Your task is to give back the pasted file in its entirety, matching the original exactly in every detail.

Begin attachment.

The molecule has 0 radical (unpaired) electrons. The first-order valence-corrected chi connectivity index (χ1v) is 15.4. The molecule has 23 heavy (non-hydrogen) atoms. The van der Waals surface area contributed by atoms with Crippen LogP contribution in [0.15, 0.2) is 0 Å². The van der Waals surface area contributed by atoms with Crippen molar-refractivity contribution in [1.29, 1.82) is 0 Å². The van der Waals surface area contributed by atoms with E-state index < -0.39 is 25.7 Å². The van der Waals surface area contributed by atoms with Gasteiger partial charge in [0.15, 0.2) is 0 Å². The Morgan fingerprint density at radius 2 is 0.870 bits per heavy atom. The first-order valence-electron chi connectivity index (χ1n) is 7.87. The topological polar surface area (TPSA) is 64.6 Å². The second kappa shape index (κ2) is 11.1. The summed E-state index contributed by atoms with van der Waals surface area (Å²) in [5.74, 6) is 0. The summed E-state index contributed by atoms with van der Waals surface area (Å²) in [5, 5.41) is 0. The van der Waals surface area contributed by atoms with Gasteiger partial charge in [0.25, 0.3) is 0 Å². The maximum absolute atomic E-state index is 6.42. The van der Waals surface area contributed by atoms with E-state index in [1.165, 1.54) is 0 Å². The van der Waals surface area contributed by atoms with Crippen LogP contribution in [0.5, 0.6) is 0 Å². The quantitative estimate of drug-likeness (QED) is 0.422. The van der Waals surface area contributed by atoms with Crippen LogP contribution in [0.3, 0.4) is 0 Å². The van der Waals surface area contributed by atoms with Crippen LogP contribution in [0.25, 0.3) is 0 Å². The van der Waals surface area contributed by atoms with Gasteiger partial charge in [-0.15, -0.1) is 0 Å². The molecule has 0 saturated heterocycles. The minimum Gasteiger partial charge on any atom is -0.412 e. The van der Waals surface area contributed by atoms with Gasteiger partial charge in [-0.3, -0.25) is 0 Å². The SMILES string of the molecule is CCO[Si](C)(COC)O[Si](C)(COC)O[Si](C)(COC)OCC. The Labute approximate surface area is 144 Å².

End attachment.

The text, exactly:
The molecule has 0 radical (unpaired) electrons. The first-order valence-corrected chi connectivity index (χ1v) is 15.4. The molecule has 23 heavy (non-hydrogen) atoms. The van der Waals surface area contributed by atoms with Crippen LogP contribution in [0.15, 0.2) is 0 Å². The van der Waals surface area contributed by atoms with Crippen molar-refractivity contribution in [1.29, 1.82) is 0 Å². The van der Waals surface area contributed by atoms with E-state index < -0.39 is 25.7 Å². The van der Waals surface area contributed by atoms with Gasteiger partial charge in [0.15, 0.2) is 0 Å². The Morgan fingerprint density at radius 2 is 0.870 bits per heavy atom. The first-order valence-electron chi connectivity index (χ1n) is 7.87. The topological polar surface area (TPSA) is 64.6 Å². The second kappa shape index (κ2) is 11.1. The summed E-state index contributed by atoms with van der Waals surface area (Å²) in [5.74, 6) is 0. The summed E-state index contributed by atoms with van der Waals surface area (Å²) in [5, 5.41) is 0. The van der Waals surface area contributed by atoms with Gasteiger partial charge in [0.25, 0.3) is 0 Å². The maximum absolute atomic E-state index is 6.42. The van der Waals surface area contributed by atoms with E-state index in [1.165, 1.54) is 0 Å². The van der Waals surface area contributed by atoms with Crippen LogP contribution in [0.5, 0.6) is 0 Å². The quantitative estimate of drug-likeness (QED) is 0.422. The van der Waals surface area contributed by atoms with Crippen LogP contribution in [0.3, 0.4) is 0 Å². The van der Waals surface area contributed by atoms with Crippen LogP contribution in [0.25, 0.3) is 0 Å². The van der Waals surface area contributed by atoms with Gasteiger partial charge in [-0.15, -0.1) is 0 Å². The molecule has 0 saturated heterocycles. The minimum Gasteiger partial charge on any atom is -0.412 e. The van der Waals surface area contributed by atoms with Gasteiger partial charge in [-0.3, -0.25) is 0 Å². The SMILES string of the molecule is CCO[Si](C)(COC)O[Si](C)(COC)O[Si](C)(COC)OCC. The Labute approximate surface area is 144 Å².